No man in our school is more competent to present the status of our materia medica than the editor of the Medical Gleaner. In a recent article be makes some statements which I feel every one should read. I quote as follows: "To one not familiar with the eclectic materia medica, it would appear like vain boasting to assume that we have the richest materia medica extant. Yet we believe an unbiased judgment must accord with eclecticism such a possession. How it has become such, would form an interesting chapter, but space permits of but a few words.
Edward Dowden, in his "History of French Literature" has written of a great writer: "To present Victor Hugo in a few pages is to carve a colossus on a cherry stone. To tell why the Eclectic Materia Medica is the richest extant would be like a task. Four causative factors are very evident however. The eclectic investigators began. their investigations in the field and forest and ended them at the bedside. Laboratory works solely could never have arrived at the results which have made ours a rich materia medica.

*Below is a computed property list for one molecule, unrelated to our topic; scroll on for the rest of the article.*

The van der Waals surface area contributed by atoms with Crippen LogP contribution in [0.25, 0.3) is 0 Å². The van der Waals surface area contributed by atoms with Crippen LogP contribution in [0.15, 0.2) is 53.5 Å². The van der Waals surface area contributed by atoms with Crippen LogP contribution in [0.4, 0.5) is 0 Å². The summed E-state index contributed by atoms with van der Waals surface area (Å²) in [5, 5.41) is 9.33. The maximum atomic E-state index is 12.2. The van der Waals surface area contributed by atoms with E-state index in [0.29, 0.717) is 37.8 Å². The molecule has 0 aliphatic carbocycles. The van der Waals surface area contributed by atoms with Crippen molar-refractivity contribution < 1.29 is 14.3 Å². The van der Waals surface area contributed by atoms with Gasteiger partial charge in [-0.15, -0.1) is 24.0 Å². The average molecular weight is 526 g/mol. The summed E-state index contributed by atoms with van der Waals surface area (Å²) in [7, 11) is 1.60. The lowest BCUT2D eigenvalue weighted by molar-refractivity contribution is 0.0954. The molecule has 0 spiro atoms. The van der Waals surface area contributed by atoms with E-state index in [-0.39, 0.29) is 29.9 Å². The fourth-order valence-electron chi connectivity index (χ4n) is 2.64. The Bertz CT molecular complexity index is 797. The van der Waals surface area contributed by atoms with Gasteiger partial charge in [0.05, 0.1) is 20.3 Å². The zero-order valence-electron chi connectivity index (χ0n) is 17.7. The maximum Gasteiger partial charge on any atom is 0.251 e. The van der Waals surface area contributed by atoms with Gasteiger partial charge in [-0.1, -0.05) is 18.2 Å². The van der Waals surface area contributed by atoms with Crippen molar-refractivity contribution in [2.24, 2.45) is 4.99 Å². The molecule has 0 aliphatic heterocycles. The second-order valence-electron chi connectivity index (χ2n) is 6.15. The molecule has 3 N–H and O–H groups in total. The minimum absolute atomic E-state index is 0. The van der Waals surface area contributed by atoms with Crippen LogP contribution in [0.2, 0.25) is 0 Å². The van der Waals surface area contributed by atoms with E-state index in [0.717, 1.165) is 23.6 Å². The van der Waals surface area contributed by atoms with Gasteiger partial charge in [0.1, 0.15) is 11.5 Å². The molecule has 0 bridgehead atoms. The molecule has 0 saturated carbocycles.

The eclectic has never been content to study but one plant of a botanical family, upon the assumption that all species of the same genus possess only the same or similar properties, with no other variation than that of degree. Theoretical clinical results from the application of these plant relatives, with supposedly similar properties, are riot borne out by actual bedside tests.
Again, the eclectic doctor has worked out his therapeutic problems himself, and this has not been the work of a pharmacist. The eclectic pharmacist has not evolved medicines and speculated as to their therapeutic action, and then offered them to the all-too-trusting doctor as positive agents for certain diseased conditions. It has been the doctor's business to determine the uses of a remedy; the pharmacist's duty to arrive at the greatest perfection in the preparation of the agent so discovered.
Lastly, the eclectic has always demanded honesty, quality and power in his medicines, and he sees to it that he gets them. As a rule he dispenses his own medicines, and knows reliable preparations when he sees them. He knows the integrity of eclectic medicines. He knows, too, that the Federal government has never had to lay its hands upon a standard eclectic medicine.
Ellingwood's Therapeutist, Vol. 2, 1908, was edited by Finley Ellingwood M.D.